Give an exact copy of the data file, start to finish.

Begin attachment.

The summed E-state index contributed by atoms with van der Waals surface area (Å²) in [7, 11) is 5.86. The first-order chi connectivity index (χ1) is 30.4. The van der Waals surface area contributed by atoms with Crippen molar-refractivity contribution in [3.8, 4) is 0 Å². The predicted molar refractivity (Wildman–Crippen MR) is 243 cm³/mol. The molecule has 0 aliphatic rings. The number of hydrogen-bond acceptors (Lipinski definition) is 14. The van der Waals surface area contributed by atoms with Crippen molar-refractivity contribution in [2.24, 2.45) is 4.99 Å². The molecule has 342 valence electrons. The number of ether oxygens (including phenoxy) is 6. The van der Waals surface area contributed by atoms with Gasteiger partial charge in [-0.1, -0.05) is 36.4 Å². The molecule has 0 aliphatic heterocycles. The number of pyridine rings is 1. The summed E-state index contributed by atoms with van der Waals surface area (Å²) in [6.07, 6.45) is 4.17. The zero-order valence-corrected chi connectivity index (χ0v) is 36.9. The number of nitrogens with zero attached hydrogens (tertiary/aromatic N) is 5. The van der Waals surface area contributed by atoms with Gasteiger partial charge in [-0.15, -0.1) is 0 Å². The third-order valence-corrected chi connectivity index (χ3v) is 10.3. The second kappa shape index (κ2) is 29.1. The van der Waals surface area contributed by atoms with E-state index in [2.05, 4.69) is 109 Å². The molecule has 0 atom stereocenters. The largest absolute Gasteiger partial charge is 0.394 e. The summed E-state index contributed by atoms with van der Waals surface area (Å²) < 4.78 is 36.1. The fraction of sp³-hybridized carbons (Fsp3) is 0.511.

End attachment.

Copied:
The summed E-state index contributed by atoms with van der Waals surface area (Å²) in [7, 11) is 5.86. The first-order chi connectivity index (χ1) is 30.4. The van der Waals surface area contributed by atoms with Crippen molar-refractivity contribution in [3.8, 4) is 0 Å². The predicted molar refractivity (Wildman–Crippen MR) is 243 cm³/mol. The molecule has 0 aliphatic rings. The number of hydrogen-bond acceptors (Lipinski definition) is 14. The van der Waals surface area contributed by atoms with Crippen molar-refractivity contribution in [2.24, 2.45) is 4.99 Å². The molecule has 342 valence electrons. The number of ether oxygens (including phenoxy) is 6. The van der Waals surface area contributed by atoms with Gasteiger partial charge in [-0.1, -0.05) is 36.4 Å². The molecule has 0 aliphatic heterocycles. The number of pyridine rings is 1. The summed E-state index contributed by atoms with van der Waals surface area (Å²) in [6.07, 6.45) is 4.17. The zero-order valence-corrected chi connectivity index (χ0v) is 36.9. The number of nitrogens with zero attached hydrogens (tertiary/aromatic N) is 5. The van der Waals surface area contributed by atoms with Gasteiger partial charge in [-0.15, -0.1) is 0 Å². The third-order valence-corrected chi connectivity index (χ3v) is 10.3. The second kappa shape index (κ2) is 29.1. The van der Waals surface area contributed by atoms with E-state index in [2.05, 4.69) is 109 Å². The molecule has 0 atom stereocenters. The largest absolute Gasteiger partial charge is 0.394 e. The summed E-state index contributed by atoms with van der Waals surface area (Å²) < 4.78 is 36.1. The fraction of sp³-hybridized carbons (Fsp3) is 0.511.